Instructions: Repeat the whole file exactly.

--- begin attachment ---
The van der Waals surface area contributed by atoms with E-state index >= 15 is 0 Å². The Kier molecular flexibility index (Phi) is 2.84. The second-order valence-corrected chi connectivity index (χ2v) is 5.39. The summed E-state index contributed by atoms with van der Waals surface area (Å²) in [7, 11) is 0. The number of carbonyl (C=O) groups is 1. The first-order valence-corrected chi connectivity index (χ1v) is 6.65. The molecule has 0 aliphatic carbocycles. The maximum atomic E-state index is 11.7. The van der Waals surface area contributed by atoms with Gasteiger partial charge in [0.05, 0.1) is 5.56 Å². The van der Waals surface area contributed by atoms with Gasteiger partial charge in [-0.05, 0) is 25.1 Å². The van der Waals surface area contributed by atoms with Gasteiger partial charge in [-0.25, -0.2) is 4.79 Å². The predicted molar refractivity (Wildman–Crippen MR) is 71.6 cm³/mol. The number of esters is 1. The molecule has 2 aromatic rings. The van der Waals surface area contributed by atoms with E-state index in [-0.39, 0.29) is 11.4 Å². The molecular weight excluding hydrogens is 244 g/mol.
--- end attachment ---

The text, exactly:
The van der Waals surface area contributed by atoms with E-state index >= 15 is 0 Å². The Kier molecular flexibility index (Phi) is 2.84. The second-order valence-corrected chi connectivity index (χ2v) is 5.39. The summed E-state index contributed by atoms with van der Waals surface area (Å²) in [7, 11) is 0. The number of carbonyl (C=O) groups is 1. The first-order valence-corrected chi connectivity index (χ1v) is 6.65. The molecule has 0 aliphatic carbocycles. The maximum atomic E-state index is 11.7. The van der Waals surface area contributed by atoms with Gasteiger partial charge in [0.05, 0.1) is 5.56 Å². The van der Waals surface area contributed by atoms with Gasteiger partial charge in [-0.05, 0) is 25.1 Å². The van der Waals surface area contributed by atoms with Gasteiger partial charge in [-0.25, -0.2) is 4.79 Å². The predicted molar refractivity (Wildman–Crippen MR) is 71.6 cm³/mol. The number of esters is 1. The molecule has 2 aromatic rings. The van der Waals surface area contributed by atoms with E-state index in [-0.39, 0.29) is 11.4 Å². The molecular weight excluding hydrogens is 244 g/mol.